Gas line for pool heater
Can you run a gas line through an aprx 20 foot ceiling section of open web joist system in or out of conduit that then exits the outside of the house at just under knee level then have it travel about 10-15 feet more outside above ground to where it will ultimately reside to install at a pool heater?
What is the minimum pipe size to accomodate a 250K BTU gas pool heater?
I am adding a NG pool heater. I am mildly handy with most carpentry, bathroom style plumbing, and electrical work. I have never run a gas line before and am considering doing so with the assistance of someone more qualified than me.
What I want to guage is if I should just pay the $$$ for a master plumber to perform the work or if I can shave a few bucks and get it installed DIY while meeting code requirements.
I have two potential options for running this gas line. The first is for splitting the gas line outside and putting a T right after the meter and before it goes into the house. Then trench the split line about 40 feet to the pool pad. If this is the option I must go with, I will be having a professional do so. FYI that the bids I have had for this job range from $500-$800 including the trench work.
The second option would involve extending the line that comes into my house. In my basement game room in about the middle of the house is where the furnace, etc reside. There is a 5 way splitter located in there with one of the entries empty. I attached a photo of this. My first concern is that the 5 way splitter that is empty will not accomodate the 250K BTU required by the pool heater. However the main line coming down from the top likely can so a new splitter can be connected there, correct?
The next concern would be how to get the gas line outside. My basement has a finished drywall ceiling and tearing that apart is lesser than ideal. The cost of drywall not the issue but matching the pattern of mud on the ceiling would be.
My ceiling however consists of an open web joist system. See http://www.trussform.co.uk/content.php/info_id/326 for a similar view. My hope was that the joists would run agaist where I would like to run the gas line and it could be fed through the open web portions. however the joists run the same direction as the gas run so even if it would meet code to allow the line (inside conduit or not, or rigid) it would end up just resting on some drywall.
So my "grand" idea is if you are permitted to do so via code, if I calculate it properly, could you run a 20 foot run of rigid line or conduit from the outside of the house through the ceiling and have one side rest on the beam in the middle of the house (where the furnace located) and the other side on the ledger/sheathing going to the outside of the house. I can only imagine that if it was even possible to get a 20 foot home run of conduit or rigid line from that location that there would likely be a x per foot tacking code requirement.
Is there any chance you can do such a task and meet code? Or have any suggestions? I know I am only trying to shave a small amount of $$$ but anyone whom owns a pool knows those $$$ add up.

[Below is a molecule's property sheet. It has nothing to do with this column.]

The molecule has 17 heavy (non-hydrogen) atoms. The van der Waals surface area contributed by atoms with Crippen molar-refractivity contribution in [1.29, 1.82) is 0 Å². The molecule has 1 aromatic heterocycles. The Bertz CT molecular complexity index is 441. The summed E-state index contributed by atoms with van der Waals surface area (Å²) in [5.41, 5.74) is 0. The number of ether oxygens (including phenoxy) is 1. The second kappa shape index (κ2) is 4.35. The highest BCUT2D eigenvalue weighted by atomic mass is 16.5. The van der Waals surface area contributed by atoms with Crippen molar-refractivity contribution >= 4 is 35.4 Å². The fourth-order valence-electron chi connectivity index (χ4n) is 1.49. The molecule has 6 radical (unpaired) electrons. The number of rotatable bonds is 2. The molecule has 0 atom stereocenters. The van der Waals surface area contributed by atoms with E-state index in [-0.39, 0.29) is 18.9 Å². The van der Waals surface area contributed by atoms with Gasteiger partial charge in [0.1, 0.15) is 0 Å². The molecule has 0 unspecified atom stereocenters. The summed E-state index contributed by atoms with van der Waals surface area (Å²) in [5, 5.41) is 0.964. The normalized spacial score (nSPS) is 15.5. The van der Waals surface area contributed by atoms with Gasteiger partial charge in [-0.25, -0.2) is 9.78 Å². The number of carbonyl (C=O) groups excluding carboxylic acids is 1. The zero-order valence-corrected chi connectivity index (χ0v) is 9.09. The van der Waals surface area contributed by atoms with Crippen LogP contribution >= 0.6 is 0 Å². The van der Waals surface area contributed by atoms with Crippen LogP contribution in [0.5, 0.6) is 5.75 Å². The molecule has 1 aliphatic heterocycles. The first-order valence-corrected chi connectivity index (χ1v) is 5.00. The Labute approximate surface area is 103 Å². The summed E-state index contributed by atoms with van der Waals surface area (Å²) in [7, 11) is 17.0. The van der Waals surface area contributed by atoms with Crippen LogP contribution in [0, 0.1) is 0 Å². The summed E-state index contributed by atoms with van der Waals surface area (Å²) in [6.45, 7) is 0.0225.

First thing to check is if your incoming gas line is large enough. May end up being more of a job than you think.
I'm not sure a 1/2" line will provide 250k BTU, but I don't work with natural gas, only propane. The ground around here is unstable, we will never have natural gas.
Add up your other fixtures (is that 1-1/4" Trac pipe coming in?) then add your 250k BTU to it, and check a sizing chart online for the type of piping you have.
I recently had the exact same problem. I ran a 3/4" gas line about 60' underground to a 350btu pool heater. The pool heater would not run. I did not have enough pressure / volume at the end of the line to comply with minimum standards for the pool heater to operate.
I had to pay the gas company to switch over my regulator and meter to pounds instead of the standard ounces. Now with the higher pressure gas in the line, I had to install regulators to each appliance to lower pressure back to ounces.
Sounds complicated but not really once you study the charts and do the math. I would get a pressure meter for natural gas and measure what you have for gas pressure at or near the meter, calculate the present requirements and then see if you have the capacity to add a pool heater. You will also lose pressure over the length of the pipe run and you can goggle to find charts for that.
As a starting point............I would call my gas company and they will probably do the calculations for you and can estimate your capabilities for expansion at ounces or if you will need to convert over to pounds.
Gas Line Size
For a 250,000 BTU natural gas heater (1050 btu/cuft), you need a 1" gas line for the length you specified. You home may only have a 1 1/4" line so as another forum poster said, you may have more work than you think.
|All times are GMT -5. The time now is 04:28 PM.|
vBulletin Security provided by vBSecurity v2.2.2 (Pro) - vBulletin Mods & Addons Copyright © 2016 DragonByte Technologies Ltd.
User Alert System provided by Advanced User Tagging (Pro) - vBulletin Mods & Addons Copyright © 2016 DragonByte Technologies Ltd.